Jared: Right.

Pete: Sometimes they don’t agree with each other. That’s one thing to think about. So, I guess, for me, you know, before we get to some of the why it’s attractive and why it’s so hard to process this stuff, but for me, one of the things that really gets to the heart of what I’d say is the problem with inerrancy is that the beginning is that, well listen, the Bible is the word of God. And that gets paired with all sorts of really philosophical assumptions like, well, if that’s the case, then it’s going to be accurate. It’s never going to give a falsehood about history. There will be, simply, no contradictions because God doesn’t do that sort of thing.

Jared: Right.

Pete: And then, you know, okay, that’s the Bible you have, but then, again, forgive me, you read it carefully and you just come up with, wait a minute, there are two creation stories. You know? Deuteronomy and Exodus don’t say these laws the same way, in fact, they say them very differently and they’re not really compatible.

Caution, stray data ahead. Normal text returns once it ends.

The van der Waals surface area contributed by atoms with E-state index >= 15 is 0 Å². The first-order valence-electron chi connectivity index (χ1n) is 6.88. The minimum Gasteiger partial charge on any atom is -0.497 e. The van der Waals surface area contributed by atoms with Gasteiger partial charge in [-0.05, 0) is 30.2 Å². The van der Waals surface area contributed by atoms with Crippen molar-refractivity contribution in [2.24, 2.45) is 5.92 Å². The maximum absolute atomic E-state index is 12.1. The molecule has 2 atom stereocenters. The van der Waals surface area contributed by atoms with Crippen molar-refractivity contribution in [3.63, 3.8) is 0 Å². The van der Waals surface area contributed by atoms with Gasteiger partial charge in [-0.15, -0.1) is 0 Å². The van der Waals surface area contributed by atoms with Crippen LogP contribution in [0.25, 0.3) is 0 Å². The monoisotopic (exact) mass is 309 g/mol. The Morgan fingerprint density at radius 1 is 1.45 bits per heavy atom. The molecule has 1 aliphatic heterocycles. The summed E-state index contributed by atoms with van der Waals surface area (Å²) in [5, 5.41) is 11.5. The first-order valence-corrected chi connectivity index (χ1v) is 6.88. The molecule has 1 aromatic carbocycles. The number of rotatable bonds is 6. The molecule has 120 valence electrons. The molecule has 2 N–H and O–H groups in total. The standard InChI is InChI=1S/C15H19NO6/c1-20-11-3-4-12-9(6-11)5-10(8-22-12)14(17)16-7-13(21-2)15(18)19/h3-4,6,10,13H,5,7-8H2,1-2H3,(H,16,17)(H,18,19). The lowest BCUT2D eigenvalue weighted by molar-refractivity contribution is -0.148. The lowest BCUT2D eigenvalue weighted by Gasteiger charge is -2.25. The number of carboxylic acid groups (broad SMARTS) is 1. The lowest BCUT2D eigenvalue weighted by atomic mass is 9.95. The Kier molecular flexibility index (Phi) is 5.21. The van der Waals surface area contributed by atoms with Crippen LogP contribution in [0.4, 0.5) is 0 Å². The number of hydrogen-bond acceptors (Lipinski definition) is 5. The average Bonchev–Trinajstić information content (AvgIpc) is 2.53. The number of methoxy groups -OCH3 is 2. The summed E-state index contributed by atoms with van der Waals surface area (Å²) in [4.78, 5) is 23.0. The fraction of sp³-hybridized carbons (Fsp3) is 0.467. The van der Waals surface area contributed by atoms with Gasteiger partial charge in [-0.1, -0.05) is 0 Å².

Jared: Mm hmm.

Pete: These are not secrets that are sort of hidden someplace, these are things that people have read and thought about for a very, very long time. So, now you have the problem of sort of, you know, I guess the technical term is apriori, right?

Jared: Right.

Pete: It’s something you start with that’s like, non-negotiable.

Jared: Well, another way of saying that is when you, it’s essentially like saying to someone, “Why do you think the Bible is inerrant?” And their answer is, “because it has to be.”

Pete: Right.

Jared: It’s like, well that’s not an argument.

Pete: Yeah.

Jared: And that’s kind of the assumption. They’re starting with the assumption it has to be –

Pete: It has to be.

Jared: Because God is X, Y, and Z –

Pete: Right.

Jared: So, when you ask, why is it you’re not looking at the evidence and data within the Bible itself, you start with the presumption, which is that apriori that it has to be. So, now I go find the evidence to support what has to be the case already.

Pete: And whatever evidence you find to the contrary is, again, I don’t want to be reductionistic, but it’s either ignored or cleverly maneuvered as a friend of mind says, sort of, it’s like alchemy. You’re creating things to sort of make things fit.